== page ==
Support Edouard Maurice


The rally in support of the Maurice family will be held at the Okotoks courthouse on Friday, March 9 at 9am. A map to the location is below and some more details can be found at the facebook event page linked here.

Along with the account and email address below, a “fundrayzr” page has been set up for the Maurice family as well. Click here. 



Edouard (Eddie) Maurice of the Okotoks area is facing three charges of aggravated assault along with firearm charges due to an event that happened on his property early in the morning of Saturday February 24.

As has become an unfortunate trend in Canada, the victim is treated as the criminal should they choose to defend their family and property from intruders.

Defending one’s property and family should not lead to imprisonment and possible bankruptcy.

While Maurice’s case works through the court system, a great deal of financial and emotional pressure will be placed on Maurice and his family. Legal fees and living expenses will become acute as time is consumed with his defense.

That is why friends and supporters are raising funds to ease these burdens on the Maurice family in the months to come in a trust fund.

A trust account at TD Bank has been set up by Travis Dunn (family friend) which will gather and hold funds on behalf of Maurice.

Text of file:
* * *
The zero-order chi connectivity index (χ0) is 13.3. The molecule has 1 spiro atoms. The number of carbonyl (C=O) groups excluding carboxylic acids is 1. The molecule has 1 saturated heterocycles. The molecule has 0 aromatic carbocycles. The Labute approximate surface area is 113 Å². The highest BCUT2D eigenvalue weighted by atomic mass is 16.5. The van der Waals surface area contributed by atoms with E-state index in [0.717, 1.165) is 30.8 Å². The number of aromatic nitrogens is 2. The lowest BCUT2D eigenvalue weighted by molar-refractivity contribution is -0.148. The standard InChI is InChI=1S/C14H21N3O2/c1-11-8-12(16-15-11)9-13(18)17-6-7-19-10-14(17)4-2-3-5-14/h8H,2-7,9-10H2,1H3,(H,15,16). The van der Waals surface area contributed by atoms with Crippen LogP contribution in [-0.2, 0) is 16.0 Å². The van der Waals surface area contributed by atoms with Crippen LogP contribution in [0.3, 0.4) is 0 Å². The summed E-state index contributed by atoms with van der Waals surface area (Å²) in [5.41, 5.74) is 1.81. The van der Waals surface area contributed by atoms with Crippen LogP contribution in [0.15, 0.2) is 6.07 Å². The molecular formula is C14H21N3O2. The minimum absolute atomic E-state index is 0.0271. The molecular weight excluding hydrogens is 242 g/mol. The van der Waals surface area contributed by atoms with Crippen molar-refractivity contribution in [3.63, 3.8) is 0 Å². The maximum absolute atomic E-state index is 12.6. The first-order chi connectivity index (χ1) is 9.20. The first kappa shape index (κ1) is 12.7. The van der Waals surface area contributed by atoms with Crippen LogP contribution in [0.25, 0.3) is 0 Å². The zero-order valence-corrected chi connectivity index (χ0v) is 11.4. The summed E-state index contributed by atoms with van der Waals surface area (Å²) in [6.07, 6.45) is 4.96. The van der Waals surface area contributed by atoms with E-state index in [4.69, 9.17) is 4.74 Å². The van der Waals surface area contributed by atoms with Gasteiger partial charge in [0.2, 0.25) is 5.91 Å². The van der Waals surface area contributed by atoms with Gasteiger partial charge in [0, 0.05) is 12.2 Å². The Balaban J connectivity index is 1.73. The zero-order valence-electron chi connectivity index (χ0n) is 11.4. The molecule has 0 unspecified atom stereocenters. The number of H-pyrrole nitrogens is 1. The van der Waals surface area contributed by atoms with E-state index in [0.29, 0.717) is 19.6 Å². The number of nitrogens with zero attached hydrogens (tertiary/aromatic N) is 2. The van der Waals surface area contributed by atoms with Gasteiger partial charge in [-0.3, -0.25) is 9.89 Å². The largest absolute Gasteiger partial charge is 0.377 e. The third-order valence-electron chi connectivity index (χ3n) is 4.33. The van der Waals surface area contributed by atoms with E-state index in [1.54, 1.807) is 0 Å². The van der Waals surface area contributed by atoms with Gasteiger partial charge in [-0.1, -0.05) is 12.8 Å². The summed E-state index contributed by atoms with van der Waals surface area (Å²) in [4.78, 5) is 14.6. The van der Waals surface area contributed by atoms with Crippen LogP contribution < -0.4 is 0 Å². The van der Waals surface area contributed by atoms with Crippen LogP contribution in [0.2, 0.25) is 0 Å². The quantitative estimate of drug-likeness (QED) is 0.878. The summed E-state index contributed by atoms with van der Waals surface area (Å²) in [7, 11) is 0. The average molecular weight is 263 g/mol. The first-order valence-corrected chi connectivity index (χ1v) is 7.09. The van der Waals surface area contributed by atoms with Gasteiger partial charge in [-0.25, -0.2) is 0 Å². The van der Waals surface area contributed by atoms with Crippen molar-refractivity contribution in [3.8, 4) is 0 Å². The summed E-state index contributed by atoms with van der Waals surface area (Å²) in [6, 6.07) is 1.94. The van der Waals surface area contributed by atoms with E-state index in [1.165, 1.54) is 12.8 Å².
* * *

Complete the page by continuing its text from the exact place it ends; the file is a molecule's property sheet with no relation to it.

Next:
Donations can be made to any branch of TD to account number 8079-6142303 and e transfers can be sent to

A rally is being organized to show support for Eddie Maurice on the morning of Friday March 9 at the Okotoks court house where Maurice will be appearing that day. I will add details for the rally as I get them.

Financial support is welcome and critical.

Showing support through the rally and online helps too. We need to let the Maurice family know that fellow Albertans will stand by them even if the “justice” system may not.

Rural Albertans are tired of being victimized by criminals and being victimized by the system when they try to defend themselves. Rural crime rates are exploding and people can’t be expected to wait up to 40 minutes for aid to arrive. Self-defense of family and property is essential.

Please consider sending some funds to help the Maurice family and try to find time to come to the rally. This is so important to the Maurice family and all of us.

Good intent is nice but we have to look at outcomes.

One thing we love to do collectively as Canadians is to bury our heads in the sand when we don’t like the realities of issues and policies around us. We implement simplistic feel-good policies that may have the best of intentions and viciously protect these policies from all attempts by people who may want to inject a dose of reality into them. If somebody dares to question these flakey policies, inevitably they will be accused of supporting whatever ill these policies were created to ease.